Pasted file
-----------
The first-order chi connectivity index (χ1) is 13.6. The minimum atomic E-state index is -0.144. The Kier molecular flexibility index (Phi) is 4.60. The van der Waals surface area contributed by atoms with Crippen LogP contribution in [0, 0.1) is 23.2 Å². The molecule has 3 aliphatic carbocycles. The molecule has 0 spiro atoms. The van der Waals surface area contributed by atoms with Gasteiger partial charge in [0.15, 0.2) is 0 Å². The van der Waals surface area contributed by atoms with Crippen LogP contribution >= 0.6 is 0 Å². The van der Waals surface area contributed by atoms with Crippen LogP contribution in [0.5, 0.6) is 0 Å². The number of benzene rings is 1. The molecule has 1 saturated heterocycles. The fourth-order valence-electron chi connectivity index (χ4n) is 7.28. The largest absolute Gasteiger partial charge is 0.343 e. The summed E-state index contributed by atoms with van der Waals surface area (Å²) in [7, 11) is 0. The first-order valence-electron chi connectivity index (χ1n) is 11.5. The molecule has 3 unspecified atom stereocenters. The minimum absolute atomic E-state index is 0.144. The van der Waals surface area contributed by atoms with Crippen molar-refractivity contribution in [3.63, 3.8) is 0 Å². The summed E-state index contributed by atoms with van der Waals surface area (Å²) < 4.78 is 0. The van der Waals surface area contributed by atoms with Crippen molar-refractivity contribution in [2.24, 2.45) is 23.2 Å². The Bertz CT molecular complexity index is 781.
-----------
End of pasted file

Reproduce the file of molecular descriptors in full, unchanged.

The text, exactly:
The first-order chi connectivity index (χ1) is 13.6. The minimum atomic E-state index is -0.144. The Kier molecular flexibility index (Phi) is 4.60. The van der Waals surface area contributed by atoms with Crippen LogP contribution in [0, 0.1) is 23.2 Å². The molecule has 3 aliphatic carbocycles. The molecule has 0 spiro atoms. The van der Waals surface area contributed by atoms with Gasteiger partial charge in [0.15, 0.2) is 0 Å². The van der Waals surface area contributed by atoms with Crippen LogP contribution >= 0.6 is 0 Å². The van der Waals surface area contributed by atoms with Crippen LogP contribution in [0.5, 0.6) is 0 Å². The number of benzene rings is 1. The molecule has 1 saturated heterocycles. The fourth-order valence-electron chi connectivity index (χ4n) is 7.28. The largest absolute Gasteiger partial charge is 0.343 e. The summed E-state index contributed by atoms with van der Waals surface area (Å²) in [7, 11) is 0. The first-order valence-electron chi connectivity index (χ1n) is 11.5. The molecule has 3 unspecified atom stereocenters. The minimum absolute atomic E-state index is 0.144. The van der Waals surface area contributed by atoms with Crippen molar-refractivity contribution in [3.63, 3.8) is 0 Å². The summed E-state index contributed by atoms with van der Waals surface area (Å²) < 4.78 is 0. The van der Waals surface area contributed by atoms with Crippen molar-refractivity contribution in [2.24, 2.45) is 23.2 Å². The Bertz CT molecular complexity index is 781.